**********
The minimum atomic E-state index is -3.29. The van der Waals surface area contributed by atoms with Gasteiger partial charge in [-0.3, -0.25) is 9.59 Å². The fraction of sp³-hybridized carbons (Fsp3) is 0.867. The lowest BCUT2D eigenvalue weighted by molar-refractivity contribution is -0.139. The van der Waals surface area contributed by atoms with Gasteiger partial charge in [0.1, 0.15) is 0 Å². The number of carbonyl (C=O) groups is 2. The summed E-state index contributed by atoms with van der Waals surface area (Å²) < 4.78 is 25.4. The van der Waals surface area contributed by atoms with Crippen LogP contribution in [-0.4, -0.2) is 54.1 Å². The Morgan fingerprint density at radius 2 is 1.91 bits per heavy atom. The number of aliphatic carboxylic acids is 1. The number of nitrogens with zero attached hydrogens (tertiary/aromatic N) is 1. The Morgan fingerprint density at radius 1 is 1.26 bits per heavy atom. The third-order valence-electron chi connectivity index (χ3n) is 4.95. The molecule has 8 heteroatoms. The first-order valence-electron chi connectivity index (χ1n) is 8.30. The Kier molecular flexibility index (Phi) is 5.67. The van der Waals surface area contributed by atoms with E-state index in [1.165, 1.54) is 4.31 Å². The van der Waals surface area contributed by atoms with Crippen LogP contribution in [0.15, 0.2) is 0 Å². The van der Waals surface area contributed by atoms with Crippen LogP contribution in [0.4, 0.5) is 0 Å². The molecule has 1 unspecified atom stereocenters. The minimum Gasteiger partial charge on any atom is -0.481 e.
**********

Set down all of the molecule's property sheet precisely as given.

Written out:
The minimum atomic E-state index is -3.29. The van der Waals surface area contributed by atoms with Gasteiger partial charge in [-0.3, -0.25) is 9.59 Å². The fraction of sp³-hybridized carbons (Fsp3) is 0.867. The lowest BCUT2D eigenvalue weighted by molar-refractivity contribution is -0.139. The van der Waals surface area contributed by atoms with Gasteiger partial charge in [0.1, 0.15) is 0 Å². The number of carbonyl (C=O) groups is 2. The summed E-state index contributed by atoms with van der Waals surface area (Å²) < 4.78 is 25.4. The van der Waals surface area contributed by atoms with Crippen LogP contribution in [-0.4, -0.2) is 54.1 Å². The Morgan fingerprint density at radius 2 is 1.91 bits per heavy atom. The number of aliphatic carboxylic acids is 1. The number of nitrogens with zero attached hydrogens (tertiary/aromatic N) is 1. The Morgan fingerprint density at radius 1 is 1.26 bits per heavy atom. The third-order valence-electron chi connectivity index (χ3n) is 4.95. The molecule has 8 heteroatoms. The first-order valence-electron chi connectivity index (χ1n) is 8.30. The Kier molecular flexibility index (Phi) is 5.67. The van der Waals surface area contributed by atoms with E-state index in [1.165, 1.54) is 4.31 Å². The van der Waals surface area contributed by atoms with Crippen LogP contribution in [0.15, 0.2) is 0 Å². The van der Waals surface area contributed by atoms with Crippen LogP contribution in [0.4, 0.5) is 0 Å². The molecule has 1 unspecified atom stereocenters. The minimum Gasteiger partial charge on any atom is -0.481 e.